By Saliou Samb
CONAKRY (Reuters) - Rival gangs fought with knives and truncheons in Guinea's crumbling seaside capital on Friday as ethnic tension worsened before an election in the unstable West African nation, witnesses said.
Security forces in full anti-riot gear piled into the backs of pick-up trucks and deployed across Conakry to separate the fighters as President Alpha Conde's government appealed for calm.
"It has become very bad. People set fire to a car right in front of me. I've seen four people injured in the fighting," said Souleymane Bah, a resident of Bambeto, one of several areas where clashes were reported.
"We've locked ourselves inside a bank. I can see people fighting outside," resident Abdoulaye Sylla, told Reuters by telephone from Conakry's Dixxin neighborhood.
Residents in other areas fled in panic as the gangs from rival ethnic groups roamed the streets, according to witnesses.
The long-delayed legislative vote, tentatively set for May, is needed to complete a transition to civilian rule after a 2008 military coup, and could open the door to hundreds of millions of dollars in European aid.
Politics in Guinea are mainly drawn along ethnic lines with the opposition coalition broadly supported by members of the Peul ethnicity - the country's biggest ethnic group - and the government supported by the Malinke.
The fighting on Friday follows two days of anti-government protests that have sharpened those divisions.
Conde won a 2010 presidential election promising to unite Guinea in the same way Nelson Mandela did after apartheid in South Africa, but many of his compatriots say he has failed.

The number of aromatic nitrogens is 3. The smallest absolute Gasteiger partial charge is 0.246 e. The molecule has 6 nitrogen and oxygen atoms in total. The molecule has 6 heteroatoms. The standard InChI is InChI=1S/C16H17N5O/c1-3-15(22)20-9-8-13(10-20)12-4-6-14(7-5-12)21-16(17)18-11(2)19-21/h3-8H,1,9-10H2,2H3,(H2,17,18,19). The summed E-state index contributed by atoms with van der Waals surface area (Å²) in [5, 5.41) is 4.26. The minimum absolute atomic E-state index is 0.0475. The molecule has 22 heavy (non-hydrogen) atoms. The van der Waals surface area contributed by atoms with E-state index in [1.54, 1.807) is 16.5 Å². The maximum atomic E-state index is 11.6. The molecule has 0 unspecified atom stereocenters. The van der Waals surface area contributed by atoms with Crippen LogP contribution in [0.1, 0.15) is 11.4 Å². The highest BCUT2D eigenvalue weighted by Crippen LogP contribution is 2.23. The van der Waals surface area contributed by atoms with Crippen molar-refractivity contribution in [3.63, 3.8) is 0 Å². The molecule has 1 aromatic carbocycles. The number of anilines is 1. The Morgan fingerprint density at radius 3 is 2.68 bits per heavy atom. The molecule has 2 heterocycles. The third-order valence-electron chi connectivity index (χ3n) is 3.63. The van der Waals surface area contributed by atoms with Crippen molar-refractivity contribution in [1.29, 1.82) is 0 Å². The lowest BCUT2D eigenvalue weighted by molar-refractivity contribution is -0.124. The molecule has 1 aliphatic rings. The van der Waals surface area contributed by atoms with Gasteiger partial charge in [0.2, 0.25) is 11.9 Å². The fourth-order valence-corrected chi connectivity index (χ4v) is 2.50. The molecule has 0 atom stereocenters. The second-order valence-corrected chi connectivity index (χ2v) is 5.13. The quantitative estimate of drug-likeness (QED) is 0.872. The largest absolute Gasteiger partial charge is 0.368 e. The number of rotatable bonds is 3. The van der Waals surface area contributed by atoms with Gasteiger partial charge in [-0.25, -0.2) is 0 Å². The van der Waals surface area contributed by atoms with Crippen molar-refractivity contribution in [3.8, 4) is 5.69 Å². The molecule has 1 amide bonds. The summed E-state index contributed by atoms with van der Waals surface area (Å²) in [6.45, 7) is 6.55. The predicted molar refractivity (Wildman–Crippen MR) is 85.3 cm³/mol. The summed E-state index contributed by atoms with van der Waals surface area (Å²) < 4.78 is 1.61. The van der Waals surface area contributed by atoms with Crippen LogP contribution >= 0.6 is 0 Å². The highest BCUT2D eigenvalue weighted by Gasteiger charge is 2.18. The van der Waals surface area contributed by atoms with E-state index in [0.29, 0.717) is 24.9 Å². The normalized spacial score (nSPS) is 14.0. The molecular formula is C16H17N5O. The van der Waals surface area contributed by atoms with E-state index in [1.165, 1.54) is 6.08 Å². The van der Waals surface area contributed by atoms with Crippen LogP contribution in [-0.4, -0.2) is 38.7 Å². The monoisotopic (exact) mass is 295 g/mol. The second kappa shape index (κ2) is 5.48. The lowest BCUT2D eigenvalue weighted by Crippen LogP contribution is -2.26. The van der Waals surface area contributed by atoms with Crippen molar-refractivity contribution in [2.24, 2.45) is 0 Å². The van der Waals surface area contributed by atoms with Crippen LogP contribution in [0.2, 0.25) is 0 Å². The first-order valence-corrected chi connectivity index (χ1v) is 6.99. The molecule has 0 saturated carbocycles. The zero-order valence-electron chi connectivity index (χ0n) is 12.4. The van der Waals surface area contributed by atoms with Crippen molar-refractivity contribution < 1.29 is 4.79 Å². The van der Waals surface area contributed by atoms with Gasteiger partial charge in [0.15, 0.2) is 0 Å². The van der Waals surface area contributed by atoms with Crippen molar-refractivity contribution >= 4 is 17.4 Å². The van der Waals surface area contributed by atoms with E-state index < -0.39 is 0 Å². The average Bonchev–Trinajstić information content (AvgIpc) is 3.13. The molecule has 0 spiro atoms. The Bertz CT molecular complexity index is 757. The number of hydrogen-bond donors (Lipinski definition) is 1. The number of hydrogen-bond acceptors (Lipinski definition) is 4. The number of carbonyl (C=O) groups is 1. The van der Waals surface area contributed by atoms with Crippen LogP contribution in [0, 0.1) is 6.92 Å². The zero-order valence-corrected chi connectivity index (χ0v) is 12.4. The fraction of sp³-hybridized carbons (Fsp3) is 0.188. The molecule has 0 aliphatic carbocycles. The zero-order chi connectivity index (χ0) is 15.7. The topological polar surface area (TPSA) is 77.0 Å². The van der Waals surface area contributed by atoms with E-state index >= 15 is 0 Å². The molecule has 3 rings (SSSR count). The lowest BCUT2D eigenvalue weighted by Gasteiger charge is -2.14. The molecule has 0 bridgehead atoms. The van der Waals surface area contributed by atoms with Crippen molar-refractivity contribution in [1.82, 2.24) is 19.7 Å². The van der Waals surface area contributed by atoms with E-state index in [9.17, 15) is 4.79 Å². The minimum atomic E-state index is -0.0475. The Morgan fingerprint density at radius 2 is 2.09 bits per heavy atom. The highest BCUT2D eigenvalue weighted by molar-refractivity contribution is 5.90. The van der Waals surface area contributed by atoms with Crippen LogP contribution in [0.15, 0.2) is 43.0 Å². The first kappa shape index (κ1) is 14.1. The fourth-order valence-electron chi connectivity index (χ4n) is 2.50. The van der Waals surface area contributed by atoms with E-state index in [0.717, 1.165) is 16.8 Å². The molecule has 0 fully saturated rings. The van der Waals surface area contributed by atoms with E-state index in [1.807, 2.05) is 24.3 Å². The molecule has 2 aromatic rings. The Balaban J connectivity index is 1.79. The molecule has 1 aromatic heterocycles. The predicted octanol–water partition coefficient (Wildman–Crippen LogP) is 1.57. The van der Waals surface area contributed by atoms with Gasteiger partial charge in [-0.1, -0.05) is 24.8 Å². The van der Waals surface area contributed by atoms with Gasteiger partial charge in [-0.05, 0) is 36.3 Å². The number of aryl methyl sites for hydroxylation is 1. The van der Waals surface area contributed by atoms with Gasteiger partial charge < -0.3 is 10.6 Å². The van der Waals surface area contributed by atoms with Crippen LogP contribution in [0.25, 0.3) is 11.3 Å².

The opposition called last month for protests against preparations for the parliamentary election, saying the government was seeking to rig the vote in advance.
Two days of violent demonstrations followed in which one civilian was killed and scores of protesters and police were injured.
A government spokesman said on Friday that opposition leaders should call on their supporters to halt the fighting.
"We are going to make a declaration calling for calm. But the opposition leaders need to do the same thing," said government spokesman Damantang Albert Camara.
Opposition leader and former premier Sidya Toure said Conde's government had failed in its promise to reconcile Guinea's longstanding political and ethnic divisions.
"The situation has clearly degenerated into inter-ethnic violence between the Peuls and Malinkes. We've already called for calm, but what can you tell someone who is being attacked with a club?" he said.
Conde has promised prosperity for the former French colony's 10 million people, which is the world's top supplier of bauxite, the raw material in aluminum.
Guinea's economy produces only about $1.50 per person per day despite a wealth of natural resources, including the world's largest untapped iron ore deposit.
(Writing by Richard Valdmanis; Editing by Tom Pfeiffer)